At least in my limited experience, reports of hatred for Americans abroad have been highly exaggerated. Comparatively speaking, I think the people of Northern Ireland are friendlier than the people of the Republic of Ireland to the south, and the people of Scotland are friendlier than both. However, my American-ness was quite clear throughout my trip, and all the locals I encountered were more than happy to chat, learn something about my country, and tell me something about theirs. Which leads me to…

Taking public transit? Make an international friend.

I’ve mentioned this one before, but it seems even more applicable when traveling on local trains or buses in a foreign country. On the train from Dublin to Belfast, for example, we met Maura, an older woman from central Ireland. She was over seventy years old and still full of fire. Upon hearing that we were traveling to Belfast, her immediate response was, “For what?” The conversation only got better from there. Locals know the best pubs with the best prices, and are always good for a story or two to add color to your trip. In the rare event that they don’t want to talk, they’ll make it clear. Otherwise, take the chance and converse! You’ll be very glad you did.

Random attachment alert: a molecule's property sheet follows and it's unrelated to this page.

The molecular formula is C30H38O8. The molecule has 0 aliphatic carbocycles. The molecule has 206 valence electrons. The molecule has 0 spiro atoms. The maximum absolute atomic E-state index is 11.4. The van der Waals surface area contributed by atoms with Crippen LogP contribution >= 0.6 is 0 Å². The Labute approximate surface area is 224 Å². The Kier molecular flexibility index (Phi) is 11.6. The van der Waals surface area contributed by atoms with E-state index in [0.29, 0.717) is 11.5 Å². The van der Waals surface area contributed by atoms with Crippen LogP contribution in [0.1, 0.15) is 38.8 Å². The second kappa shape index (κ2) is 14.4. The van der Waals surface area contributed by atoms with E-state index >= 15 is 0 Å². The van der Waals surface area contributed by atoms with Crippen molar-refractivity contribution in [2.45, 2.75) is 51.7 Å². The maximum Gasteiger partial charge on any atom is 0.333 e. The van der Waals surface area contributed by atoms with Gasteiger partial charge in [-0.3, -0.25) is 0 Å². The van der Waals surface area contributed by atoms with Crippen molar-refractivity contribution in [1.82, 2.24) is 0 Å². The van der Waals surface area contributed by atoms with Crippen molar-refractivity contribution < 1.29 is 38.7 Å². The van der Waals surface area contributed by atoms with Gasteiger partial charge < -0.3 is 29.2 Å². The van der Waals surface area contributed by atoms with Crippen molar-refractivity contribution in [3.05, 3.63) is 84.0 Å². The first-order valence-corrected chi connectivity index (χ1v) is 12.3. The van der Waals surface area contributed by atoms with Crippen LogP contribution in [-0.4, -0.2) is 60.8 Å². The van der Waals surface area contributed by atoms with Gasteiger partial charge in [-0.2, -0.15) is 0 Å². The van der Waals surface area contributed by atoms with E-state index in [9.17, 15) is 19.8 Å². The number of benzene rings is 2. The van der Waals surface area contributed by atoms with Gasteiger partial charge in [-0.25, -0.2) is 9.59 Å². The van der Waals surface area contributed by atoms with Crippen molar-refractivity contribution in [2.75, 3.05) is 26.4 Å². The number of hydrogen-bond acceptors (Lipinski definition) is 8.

Practice what you preach.

On a sadder note, conflict and enmity do not have to be international, and religion may be perverted for foul purposes in places much closer than the Middle East. In Belfast, Northern Ireland, a huge wall separates the city for three and a half miles. It is the only such wall in the world that was not imposed by a government but was instead requested by the city residents themselves. In addition, 59 huge metal gates divide various neighborhoods in the city. Every night since the early 1970s, the British Army has closed each gate at six o’clock; they remain closed until six o’clock the next morning. Every night, the Catholics and Protestants of Belfast must rest easier knowing that Christ’s command to love one another only extends as far as people who believe exactly what they do—that is, as far as the nearest gate.